Two thousand years ago, the proudest boast was civis romanus sum. Today, in the world of freedom, the proudest boast is

Two thousand years ago, the proudest boast was civis romanus sum. Today, in the world of freedom, the proudest boast is “Ich bin ein Berliner!”.

The speech is considered one of Kennedy’s best, both a notable moment of the Cold War and a high point of the New Frontier. It was a great morale boost for West Berliners, who lived in an enclave deep inside East Germany and feared a possible East German occupation. Speaking from a platform erected on the steps of Rathaus Schöneberg for an audience of 450,000, Kennedy said: Two thousand years ago, the proudest boast was civis romanus sum [“I am a Roman citizen”]. Today, in the world of freedom, the proudest boast is “Ich bin ein Berliner!“… All free men, wherever they may live, are citizens of Berlin, and therefore, as a free man, I take pride in the words “Ich bin ein Berliner!”.

Kennedy used the phrase twice in his speech, including at the end, pronouncing the sentence with his Boston accent and reading from his note “ish bin ein Bearleener”, which he had written out using English spelling habits to indicate an approximation of the German pronunciation. Another phrase in the speech was also spoken in German, “Lass’ sie nach Berlin kommen” (“Let them come to Berlin”), addressed at those who claimed “we can work with the Communists”.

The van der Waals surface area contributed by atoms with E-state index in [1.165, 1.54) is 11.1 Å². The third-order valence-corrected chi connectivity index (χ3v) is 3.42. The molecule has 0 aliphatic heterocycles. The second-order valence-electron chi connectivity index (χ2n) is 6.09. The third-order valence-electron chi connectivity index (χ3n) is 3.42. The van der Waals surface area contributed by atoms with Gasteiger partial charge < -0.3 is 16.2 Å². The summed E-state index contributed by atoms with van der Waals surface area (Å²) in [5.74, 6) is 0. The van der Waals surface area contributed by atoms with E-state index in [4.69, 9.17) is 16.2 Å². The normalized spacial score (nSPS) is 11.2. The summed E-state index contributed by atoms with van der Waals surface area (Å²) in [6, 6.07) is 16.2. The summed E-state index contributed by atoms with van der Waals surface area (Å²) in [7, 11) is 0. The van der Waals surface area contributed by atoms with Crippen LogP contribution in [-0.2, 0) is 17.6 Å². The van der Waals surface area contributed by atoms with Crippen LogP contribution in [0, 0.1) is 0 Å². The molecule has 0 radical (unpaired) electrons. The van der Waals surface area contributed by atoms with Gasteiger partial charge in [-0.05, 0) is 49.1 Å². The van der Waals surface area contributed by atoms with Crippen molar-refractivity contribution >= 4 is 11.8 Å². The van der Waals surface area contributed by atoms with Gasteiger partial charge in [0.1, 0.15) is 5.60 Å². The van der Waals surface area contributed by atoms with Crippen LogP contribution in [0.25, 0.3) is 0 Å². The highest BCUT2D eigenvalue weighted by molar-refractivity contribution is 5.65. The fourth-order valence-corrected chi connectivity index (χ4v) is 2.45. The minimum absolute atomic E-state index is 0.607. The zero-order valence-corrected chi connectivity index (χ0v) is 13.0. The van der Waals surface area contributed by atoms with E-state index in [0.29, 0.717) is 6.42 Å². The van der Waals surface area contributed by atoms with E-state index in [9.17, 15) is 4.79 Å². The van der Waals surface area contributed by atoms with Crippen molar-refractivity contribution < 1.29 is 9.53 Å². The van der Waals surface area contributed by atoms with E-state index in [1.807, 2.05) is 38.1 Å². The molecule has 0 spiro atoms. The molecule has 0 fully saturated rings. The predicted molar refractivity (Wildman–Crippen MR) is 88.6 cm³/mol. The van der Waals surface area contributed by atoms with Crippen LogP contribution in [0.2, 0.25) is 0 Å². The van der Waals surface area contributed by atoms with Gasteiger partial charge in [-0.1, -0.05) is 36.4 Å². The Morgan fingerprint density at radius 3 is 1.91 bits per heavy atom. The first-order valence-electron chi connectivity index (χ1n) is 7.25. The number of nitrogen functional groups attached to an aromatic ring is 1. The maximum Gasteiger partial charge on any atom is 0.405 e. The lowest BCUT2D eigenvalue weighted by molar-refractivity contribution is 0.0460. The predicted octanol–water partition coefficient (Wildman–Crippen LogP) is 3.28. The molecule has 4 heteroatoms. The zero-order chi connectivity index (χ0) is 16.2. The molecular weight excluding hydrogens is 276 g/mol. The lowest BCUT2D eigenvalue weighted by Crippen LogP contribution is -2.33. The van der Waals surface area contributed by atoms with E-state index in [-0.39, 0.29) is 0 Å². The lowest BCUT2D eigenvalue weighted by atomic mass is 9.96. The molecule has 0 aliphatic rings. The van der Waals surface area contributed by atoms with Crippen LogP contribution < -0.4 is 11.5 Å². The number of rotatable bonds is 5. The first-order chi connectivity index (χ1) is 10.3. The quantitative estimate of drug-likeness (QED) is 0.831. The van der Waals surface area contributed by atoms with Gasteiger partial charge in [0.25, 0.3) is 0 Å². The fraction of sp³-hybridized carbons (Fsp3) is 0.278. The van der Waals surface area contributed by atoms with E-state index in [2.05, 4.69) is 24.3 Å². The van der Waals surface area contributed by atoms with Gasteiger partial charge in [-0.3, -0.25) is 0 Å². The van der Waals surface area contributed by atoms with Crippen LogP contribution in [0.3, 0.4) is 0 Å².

Kennedy surveys the Berlin Wall from a special viewing platform.

Kennedy surveys the Berlin Wall from a special viewing platform.

President John F Kennedy giving a speech at the Schoeneberg city hall in Berlin, where he said his famous German sentence

President John F Kennedy giving a speech at the Schoeneberg city hall in Berlin, where he said his famous German sentence “Ich bin ein Berliner” (I am a Berliner) to underline the support of the United States for West Germany and his empathy for people living in the divided city of Berlin.

While the immediate response from the West German population was positive, the Soviet authorities were less pleased with the combative Lass sie nach Berlin kommen. Only two weeks before, Kennedy had spoken in a more conciliatory tone, speaking of “improving relations with the Soviet Union”: in response to Kennedy’s Berlin speech, Nikita Khrushchev, days later, remarked that “one would think that the speeches were made by two different Presidents”.

Interesting facts:

  • There is a misconception that Kennedy made a risible error by saying Ich bin ein Berliner. By using the indefinite article “ein,” he supposedly changed the meaning of the sentence from “I am a citizen of Berlin” to “I am a Berliner” (a Berliner being a type of German pastry, similar to a jelly doughnut). The indefinite article is omitted in German when speaking of an individual’s profession or residence but is still used when speaking in a figurative sense. Since the President was not literally from Berlin but declaring his solidarity with its citizens, “Ich bin ein Berliner” was the only way to express what he wanted to say.
  • A further part of the misconception is that the audience to his speech laughed at his supposed error. They instead cheered and applauded both times the phrase was used. They laughed and cheered a few seconds after the first use of the phrase, only when the president made an intentional joke. Poking fun at his own pronunciation of the phrase, he said, “I appreciate my interpreter translating my German!”.